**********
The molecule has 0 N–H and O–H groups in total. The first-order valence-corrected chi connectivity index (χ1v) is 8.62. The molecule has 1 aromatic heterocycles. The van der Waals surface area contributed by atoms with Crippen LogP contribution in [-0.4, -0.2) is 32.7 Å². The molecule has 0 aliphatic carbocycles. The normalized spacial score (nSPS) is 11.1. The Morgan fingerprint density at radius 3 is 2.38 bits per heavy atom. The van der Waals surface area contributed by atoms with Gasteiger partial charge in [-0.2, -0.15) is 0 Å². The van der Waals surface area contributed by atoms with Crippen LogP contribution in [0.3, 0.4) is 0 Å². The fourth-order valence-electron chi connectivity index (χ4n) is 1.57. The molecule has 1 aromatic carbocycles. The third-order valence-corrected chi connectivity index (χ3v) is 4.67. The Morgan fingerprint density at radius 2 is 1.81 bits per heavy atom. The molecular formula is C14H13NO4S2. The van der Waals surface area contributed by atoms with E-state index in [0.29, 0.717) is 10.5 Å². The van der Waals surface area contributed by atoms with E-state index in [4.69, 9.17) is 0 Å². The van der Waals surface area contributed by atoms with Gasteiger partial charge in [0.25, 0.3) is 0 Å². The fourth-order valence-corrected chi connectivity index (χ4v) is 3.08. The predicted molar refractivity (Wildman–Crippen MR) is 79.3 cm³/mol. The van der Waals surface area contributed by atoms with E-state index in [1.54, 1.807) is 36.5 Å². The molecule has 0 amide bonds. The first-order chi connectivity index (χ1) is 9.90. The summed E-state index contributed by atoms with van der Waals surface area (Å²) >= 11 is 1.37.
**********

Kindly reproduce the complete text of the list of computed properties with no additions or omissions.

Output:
The molecule has 0 N–H and O–H groups in total. The first-order valence-corrected chi connectivity index (χ1v) is 8.62. The molecule has 1 aromatic heterocycles. The van der Waals surface area contributed by atoms with Crippen LogP contribution in [-0.4, -0.2) is 32.7 Å². The molecule has 0 aliphatic carbocycles. The normalized spacial score (nSPS) is 11.1. The Morgan fingerprint density at radius 3 is 2.38 bits per heavy atom. The van der Waals surface area contributed by atoms with Gasteiger partial charge in [-0.2, -0.15) is 0 Å². The van der Waals surface area contributed by atoms with Crippen LogP contribution in [0.3, 0.4) is 0 Å². The fourth-order valence-electron chi connectivity index (χ4n) is 1.57. The molecule has 1 aromatic carbocycles. The third-order valence-corrected chi connectivity index (χ3v) is 4.67. The Morgan fingerprint density at radius 2 is 1.81 bits per heavy atom. The molecular formula is C14H13NO4S2. The van der Waals surface area contributed by atoms with E-state index in [0.29, 0.717) is 10.5 Å². The van der Waals surface area contributed by atoms with E-state index in [4.69, 9.17) is 0 Å². The van der Waals surface area contributed by atoms with Gasteiger partial charge in [0.25, 0.3) is 0 Å². The fourth-order valence-corrected chi connectivity index (χ4v) is 3.08. The predicted molar refractivity (Wildman–Crippen MR) is 79.3 cm³/mol. The van der Waals surface area contributed by atoms with E-state index in [1.54, 1.807) is 36.5 Å². The molecule has 0 amide bonds. The first-order chi connectivity index (χ1) is 9.90. The summed E-state index contributed by atoms with van der Waals surface area (Å²) >= 11 is 1.37.